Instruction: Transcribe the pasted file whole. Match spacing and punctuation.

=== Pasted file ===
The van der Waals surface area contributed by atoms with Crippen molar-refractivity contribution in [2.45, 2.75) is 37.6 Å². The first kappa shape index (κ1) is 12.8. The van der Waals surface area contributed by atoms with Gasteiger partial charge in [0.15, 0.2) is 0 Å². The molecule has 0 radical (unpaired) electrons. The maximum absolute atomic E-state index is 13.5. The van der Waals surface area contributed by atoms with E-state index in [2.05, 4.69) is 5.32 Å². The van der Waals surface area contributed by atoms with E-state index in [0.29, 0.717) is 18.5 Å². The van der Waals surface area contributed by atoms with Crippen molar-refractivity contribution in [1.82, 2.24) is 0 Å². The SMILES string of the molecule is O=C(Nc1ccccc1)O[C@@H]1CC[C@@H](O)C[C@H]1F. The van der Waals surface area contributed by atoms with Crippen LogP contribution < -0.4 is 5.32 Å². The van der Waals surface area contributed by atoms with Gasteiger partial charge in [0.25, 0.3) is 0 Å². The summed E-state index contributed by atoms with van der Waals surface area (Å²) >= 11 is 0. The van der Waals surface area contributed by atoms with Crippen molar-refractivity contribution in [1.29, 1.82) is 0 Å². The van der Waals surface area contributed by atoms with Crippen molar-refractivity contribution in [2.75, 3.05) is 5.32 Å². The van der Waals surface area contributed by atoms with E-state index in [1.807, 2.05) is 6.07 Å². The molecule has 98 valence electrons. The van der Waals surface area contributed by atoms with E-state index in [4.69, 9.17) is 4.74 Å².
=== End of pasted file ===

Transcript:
The van der Waals surface area contributed by atoms with Crippen molar-refractivity contribution in [2.45, 2.75) is 37.6 Å². The first kappa shape index (κ1) is 12.8. The van der Waals surface area contributed by atoms with Gasteiger partial charge in [0.15, 0.2) is 0 Å². The molecule has 0 radical (unpaired) electrons. The maximum absolute atomic E-state index is 13.5. The van der Waals surface area contributed by atoms with E-state index in [2.05, 4.69) is 5.32 Å². The van der Waals surface area contributed by atoms with E-state index in [0.29, 0.717) is 18.5 Å². The van der Waals surface area contributed by atoms with Crippen molar-refractivity contribution in [1.82, 2.24) is 0 Å². The SMILES string of the molecule is O=C(Nc1ccccc1)O[C@@H]1CC[C@@H](O)C[C@H]1F. The van der Waals surface area contributed by atoms with Crippen LogP contribution < -0.4 is 5.32 Å². The van der Waals surface area contributed by atoms with Gasteiger partial charge in [0.25, 0.3) is 0 Å². The summed E-state index contributed by atoms with van der Waals surface area (Å²) >= 11 is 0. The van der Waals surface area contributed by atoms with Crippen molar-refractivity contribution in [1.29, 1.82) is 0 Å². The van der Waals surface area contributed by atoms with Crippen molar-refractivity contribution in [2.75, 3.05) is 5.32 Å². The van der Waals surface area contributed by atoms with E-state index in [1.807, 2.05) is 6.07 Å². The molecule has 98 valence electrons. The van der Waals surface area contributed by atoms with E-state index in [4.69, 9.17) is 4.74 Å².